Day 6- Libby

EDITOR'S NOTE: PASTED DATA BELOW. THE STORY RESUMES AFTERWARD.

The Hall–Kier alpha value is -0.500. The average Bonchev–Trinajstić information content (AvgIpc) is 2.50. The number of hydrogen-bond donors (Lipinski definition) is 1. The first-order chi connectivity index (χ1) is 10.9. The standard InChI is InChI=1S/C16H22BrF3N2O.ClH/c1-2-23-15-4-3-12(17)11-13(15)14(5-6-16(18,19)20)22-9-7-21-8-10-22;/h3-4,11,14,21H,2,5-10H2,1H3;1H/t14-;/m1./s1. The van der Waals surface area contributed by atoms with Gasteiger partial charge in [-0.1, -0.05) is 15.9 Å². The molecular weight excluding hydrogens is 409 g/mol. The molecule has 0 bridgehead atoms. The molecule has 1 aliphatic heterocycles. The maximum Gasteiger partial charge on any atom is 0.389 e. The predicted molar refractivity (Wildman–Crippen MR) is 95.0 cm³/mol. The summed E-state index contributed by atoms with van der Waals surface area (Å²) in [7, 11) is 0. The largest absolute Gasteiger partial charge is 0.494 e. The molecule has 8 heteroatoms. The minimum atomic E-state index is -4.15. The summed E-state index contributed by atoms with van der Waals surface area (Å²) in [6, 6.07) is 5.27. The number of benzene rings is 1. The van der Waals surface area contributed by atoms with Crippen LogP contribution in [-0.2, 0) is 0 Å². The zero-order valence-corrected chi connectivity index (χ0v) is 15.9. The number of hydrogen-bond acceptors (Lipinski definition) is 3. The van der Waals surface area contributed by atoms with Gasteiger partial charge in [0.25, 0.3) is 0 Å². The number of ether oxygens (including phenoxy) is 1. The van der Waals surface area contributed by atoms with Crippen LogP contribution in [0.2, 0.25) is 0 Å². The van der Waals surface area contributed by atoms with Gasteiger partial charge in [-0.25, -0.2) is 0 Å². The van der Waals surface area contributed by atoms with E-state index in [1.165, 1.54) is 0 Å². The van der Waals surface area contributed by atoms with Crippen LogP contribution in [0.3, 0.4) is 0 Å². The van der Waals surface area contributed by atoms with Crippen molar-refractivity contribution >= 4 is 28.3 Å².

On the last day of our trek, the group woke up begrudgingly from some of the deepest sleep many of us have ever had. As the sun shone down on the grass, we laid out our shoes to dry and made a circle for check-in. I think every single one of us was physically drained, but we were willing to squeeze our sore and blistered feet back into our boots one last time so we could make it to the bus that would take us to Tocana. The walk was short and downhill, so we arrived at the road in just a few hours. Though we couldn’t find a restaurant in the tiny town at the base of the mountains, a woman saw our group and offered to cook lunch for all of us. While we waited for our food, the whole group went down to the river to swim, rinse off, or just soak our tired feet. Becca and I decided to wash hair in the river (using biodegradable soap of course) which turned out to be a good move since many of us did not get to shower that night in Tocana. It was nice to relax, take our time, and eat ice cream bars after probably the most physically and emotionally difficult day of the entire trip. We had made it to the bottom and everything was going to be fine.